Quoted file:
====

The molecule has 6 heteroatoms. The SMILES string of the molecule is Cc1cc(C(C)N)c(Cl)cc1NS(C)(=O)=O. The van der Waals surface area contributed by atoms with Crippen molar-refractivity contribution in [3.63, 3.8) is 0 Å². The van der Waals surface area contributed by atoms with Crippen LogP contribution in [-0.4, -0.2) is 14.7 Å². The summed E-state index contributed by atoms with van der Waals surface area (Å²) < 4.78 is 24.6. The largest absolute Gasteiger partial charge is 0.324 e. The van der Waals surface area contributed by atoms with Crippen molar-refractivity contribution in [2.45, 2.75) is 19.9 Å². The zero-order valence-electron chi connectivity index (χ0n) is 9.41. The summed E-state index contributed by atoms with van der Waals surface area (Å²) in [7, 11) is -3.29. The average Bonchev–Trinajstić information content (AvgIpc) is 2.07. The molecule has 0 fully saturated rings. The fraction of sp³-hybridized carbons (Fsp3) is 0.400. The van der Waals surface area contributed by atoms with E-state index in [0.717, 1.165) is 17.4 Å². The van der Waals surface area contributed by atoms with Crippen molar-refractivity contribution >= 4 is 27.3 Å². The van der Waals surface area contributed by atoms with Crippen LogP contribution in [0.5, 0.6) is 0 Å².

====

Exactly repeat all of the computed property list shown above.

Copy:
The molecule has 6 heteroatoms. The SMILES string of the molecule is Cc1cc(C(C)N)c(Cl)cc1NS(C)(=O)=O. The van der Waals surface area contributed by atoms with Crippen molar-refractivity contribution in [3.63, 3.8) is 0 Å². The van der Waals surface area contributed by atoms with Crippen LogP contribution in [-0.4, -0.2) is 14.7 Å². The summed E-state index contributed by atoms with van der Waals surface area (Å²) < 4.78 is 24.6. The largest absolute Gasteiger partial charge is 0.324 e. The van der Waals surface area contributed by atoms with Crippen molar-refractivity contribution in [2.45, 2.75) is 19.9 Å². The zero-order valence-electron chi connectivity index (χ0n) is 9.41. The summed E-state index contributed by atoms with van der Waals surface area (Å²) in [7, 11) is -3.29. The average Bonchev–Trinajstić information content (AvgIpc) is 2.07. The molecule has 0 fully saturated rings. The fraction of sp³-hybridized carbons (Fsp3) is 0.400. The van der Waals surface area contributed by atoms with E-state index in [0.717, 1.165) is 17.4 Å². The van der Waals surface area contributed by atoms with Crippen molar-refractivity contribution >= 4 is 27.3 Å². The van der Waals surface area contributed by atoms with Crippen LogP contribution in [0.5, 0.6) is 0 Å².